Condobloke

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jesica

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By the same token, there is probably no need to Not allow the dog to see the rabbit..... @arochester's statement was well intentioned.

again, I dont think so. Aggree to disaggree
I did go over it again, my questions makes sense
anyway
I was answered by him with helpful information
 

arochester

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If you go for FSF, for any computer, you are ruling our any wireless connection - and you will only be able to use Ethernet. Wi-Fi is proprietary - that is its non-free.

There are many other distros for the Raspberry Pi. https://elinux.org/RPi_Distributions
 
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kc1di

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FSF is a good thought but in real life and realcomputers it's hard to make it all work. You have to like Pine do a lot of hardware compromises and manipulations to get a complete Free software model to work. Most if not all wifi cards have proprietary drivers /firmware that have to be installed to work. some companies like Intel work well with the linux kernel to allow them to include their drivers other do not Like Broadcom, realtek, Etc. Also many gpus require non free software to work. So you have a choice search high and low for hardware that does not need non-free software to run or compromise a bit to run it. Arm falls into that category at the moment. Even distros that are recommended /approved by the FSF. I have had to work hard to make them work on real world computers. Hunting down non-free drivers to install so it's at the present time hard to work with completely free software. Not impossible but it takes a great deal of effort for which most ops don't have the time or will to accomplish.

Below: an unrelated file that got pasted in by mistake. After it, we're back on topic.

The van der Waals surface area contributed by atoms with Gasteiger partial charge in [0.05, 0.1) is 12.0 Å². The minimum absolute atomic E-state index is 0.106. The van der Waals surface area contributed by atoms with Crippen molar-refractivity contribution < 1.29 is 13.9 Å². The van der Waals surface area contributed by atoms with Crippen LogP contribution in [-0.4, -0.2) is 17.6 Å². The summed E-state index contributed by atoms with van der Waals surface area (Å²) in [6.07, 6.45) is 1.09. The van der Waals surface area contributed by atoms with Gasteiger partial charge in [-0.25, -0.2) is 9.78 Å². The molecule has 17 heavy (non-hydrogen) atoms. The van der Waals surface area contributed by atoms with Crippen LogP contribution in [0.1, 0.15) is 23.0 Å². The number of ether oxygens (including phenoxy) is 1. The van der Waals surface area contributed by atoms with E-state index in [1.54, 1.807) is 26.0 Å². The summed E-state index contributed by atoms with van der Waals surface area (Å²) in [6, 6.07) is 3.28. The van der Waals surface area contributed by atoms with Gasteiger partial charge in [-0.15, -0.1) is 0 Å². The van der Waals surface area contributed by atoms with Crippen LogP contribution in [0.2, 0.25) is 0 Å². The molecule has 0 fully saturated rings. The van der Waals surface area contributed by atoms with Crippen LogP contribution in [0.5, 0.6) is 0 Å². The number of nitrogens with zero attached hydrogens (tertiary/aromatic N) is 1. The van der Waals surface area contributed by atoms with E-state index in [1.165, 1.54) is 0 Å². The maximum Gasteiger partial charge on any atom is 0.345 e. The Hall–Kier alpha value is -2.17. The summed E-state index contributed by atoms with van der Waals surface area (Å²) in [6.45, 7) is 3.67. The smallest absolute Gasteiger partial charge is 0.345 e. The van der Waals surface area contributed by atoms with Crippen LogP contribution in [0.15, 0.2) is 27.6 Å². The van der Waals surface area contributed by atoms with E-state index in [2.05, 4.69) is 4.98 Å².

You may be the exception so if it's really important to you keep up the search. and Good Luck.
 
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KGIII

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The following is my observations and thoughts on the FSF. These are my own thoughts and shouldn't be considered as representative of anything other than that.

The FSF is mostly well-intentioned, but they're also full of zealots. For example, RMS has stated that he'd make proprietary software illegal if he were able to do so. I love freedom, but freedom includes the freedom to release your software under any license you want - and my freedom to not use your software.

So, finding anything that fits FSF's narrow definitions is going to be difficult. You can do it, but the OS needs to not have any binary blobs, proprietary codecs, proprietary drivers, etc... So, even if the company works with Linux and provides a binary blob that works with Linux, that code has to be both open and libre to fit the definitions from FSF.

I make regular, automated donations to EFF. I don't send any money to FSF. I could go on. For a while, RMS and I were at the same institute of higher learning.